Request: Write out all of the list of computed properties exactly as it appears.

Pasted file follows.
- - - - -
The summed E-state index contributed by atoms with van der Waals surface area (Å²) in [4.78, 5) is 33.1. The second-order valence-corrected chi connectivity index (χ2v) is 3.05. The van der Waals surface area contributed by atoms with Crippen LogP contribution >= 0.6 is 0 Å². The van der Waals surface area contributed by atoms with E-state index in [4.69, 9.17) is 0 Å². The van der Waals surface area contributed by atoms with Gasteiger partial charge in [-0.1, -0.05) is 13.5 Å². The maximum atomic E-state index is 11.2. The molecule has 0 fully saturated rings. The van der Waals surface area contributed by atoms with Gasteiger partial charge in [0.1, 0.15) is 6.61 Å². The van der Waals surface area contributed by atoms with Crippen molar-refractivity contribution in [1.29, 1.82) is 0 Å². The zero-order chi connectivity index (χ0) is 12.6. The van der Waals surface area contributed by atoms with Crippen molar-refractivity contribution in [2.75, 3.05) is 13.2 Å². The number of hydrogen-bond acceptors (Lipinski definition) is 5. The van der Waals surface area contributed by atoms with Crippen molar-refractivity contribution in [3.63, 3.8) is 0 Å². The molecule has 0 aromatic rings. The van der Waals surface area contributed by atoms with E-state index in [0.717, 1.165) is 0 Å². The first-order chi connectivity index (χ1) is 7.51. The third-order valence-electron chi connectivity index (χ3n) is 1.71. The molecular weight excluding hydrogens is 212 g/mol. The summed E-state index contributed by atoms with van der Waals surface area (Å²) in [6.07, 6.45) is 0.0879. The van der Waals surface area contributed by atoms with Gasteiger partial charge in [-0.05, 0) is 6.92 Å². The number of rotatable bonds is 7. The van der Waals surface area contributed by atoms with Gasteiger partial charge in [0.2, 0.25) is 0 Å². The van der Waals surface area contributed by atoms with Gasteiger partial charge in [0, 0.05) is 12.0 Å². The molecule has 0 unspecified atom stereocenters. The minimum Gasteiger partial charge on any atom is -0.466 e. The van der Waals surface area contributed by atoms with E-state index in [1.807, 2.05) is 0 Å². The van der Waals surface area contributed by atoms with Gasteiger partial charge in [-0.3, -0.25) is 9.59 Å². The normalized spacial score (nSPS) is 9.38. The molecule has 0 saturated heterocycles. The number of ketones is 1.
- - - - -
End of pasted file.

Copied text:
The summed E-state index contributed by atoms with van der Waals surface area (Å²) in [4.78, 5) is 33.1. The second-order valence-corrected chi connectivity index (χ2v) is 3.05. The van der Waals surface area contributed by atoms with Crippen LogP contribution >= 0.6 is 0 Å². The van der Waals surface area contributed by atoms with E-state index in [4.69, 9.17) is 0 Å². The van der Waals surface area contributed by atoms with Gasteiger partial charge in [-0.1, -0.05) is 13.5 Å². The maximum atomic E-state index is 11.2. The molecule has 0 fully saturated rings. The van der Waals surface area contributed by atoms with Gasteiger partial charge in [0.1, 0.15) is 6.61 Å². The van der Waals surface area contributed by atoms with Crippen molar-refractivity contribution in [1.29, 1.82) is 0 Å². The zero-order chi connectivity index (χ0) is 12.6. The van der Waals surface area contributed by atoms with Crippen molar-refractivity contribution in [2.75, 3.05) is 13.2 Å². The number of hydrogen-bond acceptors (Lipinski definition) is 5. The van der Waals surface area contributed by atoms with Crippen molar-refractivity contribution in [3.63, 3.8) is 0 Å². The molecule has 0 aromatic rings. The van der Waals surface area contributed by atoms with E-state index in [0.717, 1.165) is 0 Å². The first-order chi connectivity index (χ1) is 7.51. The third-order valence-electron chi connectivity index (χ3n) is 1.71. The molecular weight excluding hydrogens is 212 g/mol. The summed E-state index contributed by atoms with van der Waals surface area (Å²) in [6.07, 6.45) is 0.0879. The van der Waals surface area contributed by atoms with Gasteiger partial charge in [-0.05, 0) is 6.92 Å². The number of rotatable bonds is 7. The van der Waals surface area contributed by atoms with Gasteiger partial charge in [0.2, 0.25) is 0 Å². The van der Waals surface area contributed by atoms with Gasteiger partial charge in [0, 0.05) is 12.0 Å². The molecule has 0 unspecified atom stereocenters. The minimum Gasteiger partial charge on any atom is -0.466 e. The van der Waals surface area contributed by atoms with E-state index in [1.807, 2.05) is 0 Å². The van der Waals surface area contributed by atoms with Gasteiger partial charge in [-0.3, -0.25) is 9.59 Å². The normalized spacial score (nSPS) is 9.38. The molecule has 0 saturated heterocycles. The number of ketones is 1.